Biomechanical evaluation of arthroscopic rotator cuff repair techniques and tendon-transfer surgery
Rotator cuff tears are a common cause of shoulder pain, occurring in more than 60% of people over the age of sixty. The past decade has seen the evolution of rotator cuff tear management from open and minimally open repairs, to all-arthroscopic techniques. The now common use of suture anchors in shoulder surgery has revolutionised athroscopic rotator cuff repair. Despite technological advances, complications may occur with arthroscopic suture anchors, including failure of the tissue, suture, or anchor before healing has occurred. This aim of this project is twofold: firstly, to assess the functional performance of a novel anchor-based surgical repair technique for reconstruction of the shoulder tendon; and secondly, to assess the function of the shoulder after a latissimus dorsi tendon transfer procedure. An orthopaedic surgeon will perform all surgeries on cadaveric upper extremities. Shoulder motion simulations will then be performed using a custom-designed shoulder simulator. Motion, force and pressure sensing instrumentation will be employed to measure shoulder behaviour, and to assess the performance of the rotator cuff repair and tendon transfer under a variety of different loading conditions. This project will be conducted in conjunction with Epworth Healthcare.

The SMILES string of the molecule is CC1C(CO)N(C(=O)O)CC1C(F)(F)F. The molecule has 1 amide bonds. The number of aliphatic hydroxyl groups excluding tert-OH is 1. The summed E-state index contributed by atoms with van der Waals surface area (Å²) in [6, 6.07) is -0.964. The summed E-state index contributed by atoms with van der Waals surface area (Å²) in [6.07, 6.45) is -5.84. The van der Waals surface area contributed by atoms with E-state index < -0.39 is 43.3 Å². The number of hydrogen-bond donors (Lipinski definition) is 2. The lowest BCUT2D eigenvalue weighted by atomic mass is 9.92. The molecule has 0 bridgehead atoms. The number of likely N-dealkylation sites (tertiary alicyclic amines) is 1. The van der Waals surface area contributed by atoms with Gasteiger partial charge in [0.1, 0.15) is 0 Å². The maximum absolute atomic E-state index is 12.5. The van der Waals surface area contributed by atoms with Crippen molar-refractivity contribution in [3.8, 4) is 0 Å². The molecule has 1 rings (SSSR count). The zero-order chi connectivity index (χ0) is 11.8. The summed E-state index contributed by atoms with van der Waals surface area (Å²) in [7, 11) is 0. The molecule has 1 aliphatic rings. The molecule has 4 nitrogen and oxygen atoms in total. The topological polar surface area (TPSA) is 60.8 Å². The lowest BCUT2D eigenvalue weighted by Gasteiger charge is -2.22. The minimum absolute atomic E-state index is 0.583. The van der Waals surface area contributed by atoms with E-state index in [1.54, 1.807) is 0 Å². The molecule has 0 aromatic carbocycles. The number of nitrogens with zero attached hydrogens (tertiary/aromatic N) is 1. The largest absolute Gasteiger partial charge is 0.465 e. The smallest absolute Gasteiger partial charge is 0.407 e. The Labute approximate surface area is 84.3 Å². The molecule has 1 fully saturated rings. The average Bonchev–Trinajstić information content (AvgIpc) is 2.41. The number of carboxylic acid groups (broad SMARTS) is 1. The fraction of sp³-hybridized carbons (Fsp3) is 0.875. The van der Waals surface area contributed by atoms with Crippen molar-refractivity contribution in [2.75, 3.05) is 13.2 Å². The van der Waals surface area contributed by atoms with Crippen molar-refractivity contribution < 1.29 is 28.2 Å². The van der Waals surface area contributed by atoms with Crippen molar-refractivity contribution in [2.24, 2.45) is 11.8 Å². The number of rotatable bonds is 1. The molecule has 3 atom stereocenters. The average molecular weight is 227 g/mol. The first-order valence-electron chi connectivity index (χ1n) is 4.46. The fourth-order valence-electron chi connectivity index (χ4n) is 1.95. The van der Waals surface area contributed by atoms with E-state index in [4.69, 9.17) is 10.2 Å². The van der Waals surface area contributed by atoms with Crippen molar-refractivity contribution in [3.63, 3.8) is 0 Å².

Leader: David Ackland
Collaborators: Martin Richardson (Dept of Surgery)
Biomedical Engineering,Mechanical Engineering
Convergence of engineering and IT with the life sciences
biomechanics; biomedical engineering; disease; musculoskeletal modelling; physiotherapy